Chuck Berry understood exactly how to tap into the raw energy and frustrations of the youth. With his cocky onstage attitude, devilish guitar licks, and dangerous swagger, Berry was the definition of a rock star. John Lennon had been quoted as saying, “If you tried to give rock ’n’ roll another name, you might call it ‘Chuck Berry’” and Bob Dylan called him “the Shakespeare of rock n’ roll.” Amidst a chaotic personal life, Chuck Berry laid the groundwork for rock n' roll and broke down racial barriers in popular music.
Elvis Presley may have been the first rock n' roll heartthrob but it was Chuck Berry who was the musical architect who understood what teenagers wanted in their music despite being twice their age. Songs like “Johnny B. Goode” and “Roll Over Beethoven" unleashed the pent-up force of a young generation. “Promised Land,” “Too Much Monkey Business” and “Brown Eyed Handsome Man,” tackled racial tensions and classism with satire and a smile on his face. His music celebrated all aspects of the human experience, no matter how appalling.
Born in 1926 to a middle-class black family in St. Louis, Berry was influenced by blues legend T-Bone Walker and was inspired by his riffs and energetic playing. While on tour, Berry met Muddy Waters who got him in touch with Leonard Chess of Chess Recording. During the recording session, Berry conceived the song "Maybellene," a rock and roll staple that sold over a million copies and reached number one on Billboard magazine's rhythm and blues chart. His fiery guitar playing and his signature duckwalk made him a star.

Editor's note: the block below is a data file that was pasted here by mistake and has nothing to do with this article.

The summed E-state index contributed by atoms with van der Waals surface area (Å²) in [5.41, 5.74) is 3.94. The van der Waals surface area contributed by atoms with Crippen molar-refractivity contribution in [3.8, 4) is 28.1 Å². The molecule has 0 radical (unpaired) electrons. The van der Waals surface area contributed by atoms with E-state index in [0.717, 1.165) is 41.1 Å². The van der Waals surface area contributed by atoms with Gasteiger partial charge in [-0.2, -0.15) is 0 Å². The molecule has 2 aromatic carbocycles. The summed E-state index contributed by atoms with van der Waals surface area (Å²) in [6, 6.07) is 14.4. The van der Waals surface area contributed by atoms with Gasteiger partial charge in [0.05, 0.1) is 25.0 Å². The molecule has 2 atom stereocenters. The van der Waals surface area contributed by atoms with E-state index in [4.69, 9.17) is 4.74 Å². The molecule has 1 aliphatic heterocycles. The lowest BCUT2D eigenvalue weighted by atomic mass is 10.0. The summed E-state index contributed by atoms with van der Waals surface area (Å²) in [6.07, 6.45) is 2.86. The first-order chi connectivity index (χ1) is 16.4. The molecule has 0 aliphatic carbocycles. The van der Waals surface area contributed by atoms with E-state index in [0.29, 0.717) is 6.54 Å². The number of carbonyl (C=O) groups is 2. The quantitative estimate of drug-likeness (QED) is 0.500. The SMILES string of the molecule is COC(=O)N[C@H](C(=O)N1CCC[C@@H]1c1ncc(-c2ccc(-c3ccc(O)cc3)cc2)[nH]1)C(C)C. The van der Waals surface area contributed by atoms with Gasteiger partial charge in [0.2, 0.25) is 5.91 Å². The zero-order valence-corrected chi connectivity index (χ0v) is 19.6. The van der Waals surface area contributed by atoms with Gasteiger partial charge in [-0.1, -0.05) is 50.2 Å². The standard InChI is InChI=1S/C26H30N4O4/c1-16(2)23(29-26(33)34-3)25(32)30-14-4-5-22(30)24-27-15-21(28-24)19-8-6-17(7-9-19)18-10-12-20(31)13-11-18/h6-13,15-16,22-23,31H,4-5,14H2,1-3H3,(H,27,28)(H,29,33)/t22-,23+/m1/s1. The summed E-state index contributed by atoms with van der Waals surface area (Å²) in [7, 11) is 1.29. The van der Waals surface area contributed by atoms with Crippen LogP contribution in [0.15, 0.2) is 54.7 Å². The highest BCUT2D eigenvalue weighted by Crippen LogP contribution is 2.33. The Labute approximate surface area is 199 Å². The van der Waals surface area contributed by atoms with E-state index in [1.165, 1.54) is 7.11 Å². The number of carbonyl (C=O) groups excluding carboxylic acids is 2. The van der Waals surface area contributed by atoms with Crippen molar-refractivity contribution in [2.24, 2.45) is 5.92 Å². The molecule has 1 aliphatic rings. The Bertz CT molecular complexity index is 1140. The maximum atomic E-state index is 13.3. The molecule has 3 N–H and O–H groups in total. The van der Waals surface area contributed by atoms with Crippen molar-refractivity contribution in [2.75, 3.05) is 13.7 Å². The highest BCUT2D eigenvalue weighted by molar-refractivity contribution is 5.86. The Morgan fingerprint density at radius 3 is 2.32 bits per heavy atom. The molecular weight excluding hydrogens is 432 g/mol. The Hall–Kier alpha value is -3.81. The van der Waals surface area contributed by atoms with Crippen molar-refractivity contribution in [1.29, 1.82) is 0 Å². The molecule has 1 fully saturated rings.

Three years later, Chuck Berry would become the pop music iconoclast after the release of "Johnny B. Goode," his biggest song and one of the most covered tracks in the history of rock. This song about a poor country boy who plays guitar “just like ringing a bell” was actually included as one of the four songs representing rock aboard the Voyager spacecraft.
After his death in March 2017, tributes came pouring in from the biggest names in the genre. "Chuck Berry was rock's greatest practitioner, guitarist, and the greatest pure rock & roll writer who ever lived," Bruce Springsteen said. Paul McCartney said, "he was one of rock & roll's greatest poets." Every rock song you've heard in the past 50 years owes a piece of itself to Berry.
During his induction into the Rock and Roll Hall of Fame in 1987, Rolling Stones guitarist Keith Richards said: "I've stolen every lick he ever played."
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